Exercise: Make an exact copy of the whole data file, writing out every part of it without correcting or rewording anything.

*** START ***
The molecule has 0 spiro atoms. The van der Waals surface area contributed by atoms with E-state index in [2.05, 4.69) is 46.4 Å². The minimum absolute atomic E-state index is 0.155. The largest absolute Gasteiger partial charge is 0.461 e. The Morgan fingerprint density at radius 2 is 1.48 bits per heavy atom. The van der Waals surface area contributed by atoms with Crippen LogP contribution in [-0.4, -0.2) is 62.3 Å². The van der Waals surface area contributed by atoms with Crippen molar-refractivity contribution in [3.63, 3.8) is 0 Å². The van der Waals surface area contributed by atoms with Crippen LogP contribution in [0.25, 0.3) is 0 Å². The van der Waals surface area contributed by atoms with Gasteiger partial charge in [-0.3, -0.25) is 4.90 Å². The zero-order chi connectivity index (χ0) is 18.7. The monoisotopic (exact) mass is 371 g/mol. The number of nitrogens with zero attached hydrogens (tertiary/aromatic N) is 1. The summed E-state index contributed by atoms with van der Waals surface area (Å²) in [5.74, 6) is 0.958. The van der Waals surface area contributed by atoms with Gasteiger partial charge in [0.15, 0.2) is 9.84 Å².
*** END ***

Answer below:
The molecule has 0 spiro atoms. The van der Waals surface area contributed by atoms with E-state index in [2.05, 4.69) is 46.4 Å². The minimum absolute atomic E-state index is 0.155. The largest absolute Gasteiger partial charge is 0.461 e. The Morgan fingerprint density at radius 2 is 1.48 bits per heavy atom. The van der Waals surface area contributed by atoms with Crippen LogP contribution in [-0.4, -0.2) is 62.3 Å². The van der Waals surface area contributed by atoms with Crippen molar-refractivity contribution in [3.63, 3.8) is 0 Å². The van der Waals surface area contributed by atoms with Crippen LogP contribution in [0.25, 0.3) is 0 Å². The van der Waals surface area contributed by atoms with Gasteiger partial charge in [-0.3, -0.25) is 4.90 Å². The zero-order chi connectivity index (χ0) is 18.7. The monoisotopic (exact) mass is 371 g/mol. The number of nitrogens with zero attached hydrogens (tertiary/aromatic N) is 1. The summed E-state index contributed by atoms with van der Waals surface area (Å²) in [5.74, 6) is 0.958. The van der Waals surface area contributed by atoms with Gasteiger partial charge in [0.15, 0.2) is 9.84 Å².